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St. John’s Wort as Effective as Pharmaceuticals for Mild Depression

Several years ago, the herbal antidepressant St. John’s Wort (SJW), best known for its excellent combination of effectiveness and absence of side effects, was dealt a serious and unfair blow by the US pharmaceutical industry. But there’s a hopeful end to this tip, so read on.

In an example of how the industry’s greed will stop at nothing to dismantle competition, Pfizer, maker of the antidepressant Paxil, actually went through a series of complicated steps to destroy SJW, which was emerging as an effective alternative to prescription antidepressants.

First, Pfizer acquired a small herbal supplement company. Second, with the stated goal of “public safety,” Pfizer sponsored a study using SJW for depression, minimizing the fact that the patients they selected had been referred from other doctors as those with very deep depression for whom antidepressants hadn’t worked. Naturally, SJW didn’t fare well and Pfizer’s wish came true. A study bashing SJW was published in the Journal of the American Medical Association (JAMA). Follow-up articles appeared all over the popular press stating SJW just didn’t work.

About a year later, a largely unread article in the British Medical Journal tore apart the JAMA article, commenting acidly that the researchers had deliberately ignored more than 100 previous studies showing SJW’s effectiveness, and that the project was tainted since the researchers were on Pfizer’s payroll.

But the damage had been done. Sale of SJW plummeted and, for years, most conventional physicians in the US continued to believe the herb didn’t do anything for depression. Until now.

A European meta-analysis of SJW reviewing 29 previous studies tracking 5,500 patients has been published with some very interesting findings. Understand that a meta-analysis examines data of already existing research to make sure the numbers were interpreted correctly. Meta-analysts look for such study flaws as incorrect patient selection, inadequate dosages, and incorrect interpretation of results. The Pfizer study would be regarded as deeply flawed because of incorrect patient selection and financial conflict-of-interest.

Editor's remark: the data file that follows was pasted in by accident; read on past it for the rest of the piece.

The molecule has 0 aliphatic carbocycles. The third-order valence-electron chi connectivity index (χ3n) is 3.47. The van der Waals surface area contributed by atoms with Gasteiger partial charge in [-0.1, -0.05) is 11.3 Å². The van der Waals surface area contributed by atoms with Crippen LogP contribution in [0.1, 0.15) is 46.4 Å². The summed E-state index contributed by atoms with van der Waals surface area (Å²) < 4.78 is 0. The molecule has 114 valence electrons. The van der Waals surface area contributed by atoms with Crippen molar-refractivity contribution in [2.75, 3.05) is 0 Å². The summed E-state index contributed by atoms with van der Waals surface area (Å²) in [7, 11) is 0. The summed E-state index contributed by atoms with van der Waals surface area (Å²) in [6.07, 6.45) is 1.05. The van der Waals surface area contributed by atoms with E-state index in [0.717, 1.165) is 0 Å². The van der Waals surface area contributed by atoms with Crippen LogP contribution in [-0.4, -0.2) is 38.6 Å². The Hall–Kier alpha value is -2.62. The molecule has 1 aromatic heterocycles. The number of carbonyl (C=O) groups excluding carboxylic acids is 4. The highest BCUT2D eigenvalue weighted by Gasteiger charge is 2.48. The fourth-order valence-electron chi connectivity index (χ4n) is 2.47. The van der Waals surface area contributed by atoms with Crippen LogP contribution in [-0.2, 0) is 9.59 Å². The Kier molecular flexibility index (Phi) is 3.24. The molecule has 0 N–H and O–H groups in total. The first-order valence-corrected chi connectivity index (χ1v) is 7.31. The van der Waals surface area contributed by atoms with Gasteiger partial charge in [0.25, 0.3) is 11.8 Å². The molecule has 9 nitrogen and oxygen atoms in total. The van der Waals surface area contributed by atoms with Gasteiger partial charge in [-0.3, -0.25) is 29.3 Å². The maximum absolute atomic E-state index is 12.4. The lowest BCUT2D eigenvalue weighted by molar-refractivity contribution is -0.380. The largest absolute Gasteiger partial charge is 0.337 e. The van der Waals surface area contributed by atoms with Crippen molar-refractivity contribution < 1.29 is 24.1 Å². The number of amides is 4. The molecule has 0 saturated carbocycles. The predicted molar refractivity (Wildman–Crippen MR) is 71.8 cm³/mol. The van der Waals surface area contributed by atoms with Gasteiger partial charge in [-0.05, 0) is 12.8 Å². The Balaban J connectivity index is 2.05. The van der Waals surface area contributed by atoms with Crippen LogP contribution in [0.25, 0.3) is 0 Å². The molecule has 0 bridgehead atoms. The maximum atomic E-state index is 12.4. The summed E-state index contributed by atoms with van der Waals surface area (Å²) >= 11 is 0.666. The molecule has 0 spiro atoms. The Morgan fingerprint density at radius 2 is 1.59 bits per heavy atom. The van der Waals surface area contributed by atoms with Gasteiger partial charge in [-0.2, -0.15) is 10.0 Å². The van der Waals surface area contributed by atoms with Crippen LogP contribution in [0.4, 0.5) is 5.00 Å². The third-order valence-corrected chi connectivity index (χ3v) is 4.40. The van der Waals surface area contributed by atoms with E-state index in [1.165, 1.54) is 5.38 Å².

Here are the results of the meta-analysis:
• SJW works better than a placebo (dummy pill) for mild to moderate depression.

• SJW works for mild to moderate depression about as well as prescription SSRI antidepressants (such as Prozac, Paxil, Zoloft, Celexa, and Lexapro.) It’s less effective for more severe depression, where higher doses of prescription medications are needed.

• Prescription SSRIs are often discontinued because of side effects, most commonly weight gain, diminished sexual interest, and emotional flatness.

• SJW has virtually no side effects.

• SJW is a more effective antidepressant in German-speaking countries, apparently because patients and physicians believe in its effectiveness. Parenthetically, this phenomenon of “mutual belief” (or lack thereof) has been shown to transcend virtually all therapies. Patients who “know” surgery or chiropractic or acupuncture will help them have better results than skeptics and doubters.

Keep in mind that the European investigators received no financial incentives to perform this study. In response to this meta-analysis, a reporter contacted Dr. Richard C. Shelton of Vanderbilt University, who had been extremely well paid by Pfizer several years earlier for his article demolishing SJW. Not surprisingly, Dr. Shelton dared not bite the hand that (over)fed him. He stated categorically that these European findings “should be considered with some skepticism” and that further studies were needed.

For further reading on the subject of the corrupt relationship between some doctors and drug companies. Click this link for a New York Review of Books article “Drug Companies & Doctors: A Story of Corruption,” on the incredibly tainted collusion between the pharmaceutical industry and academic medicine, especially academic psychiatrists. It’s written by Marcia Angell, MD, former Editor in Chief of The New England Journal of Medicine, and its thesis is likely to shock you.

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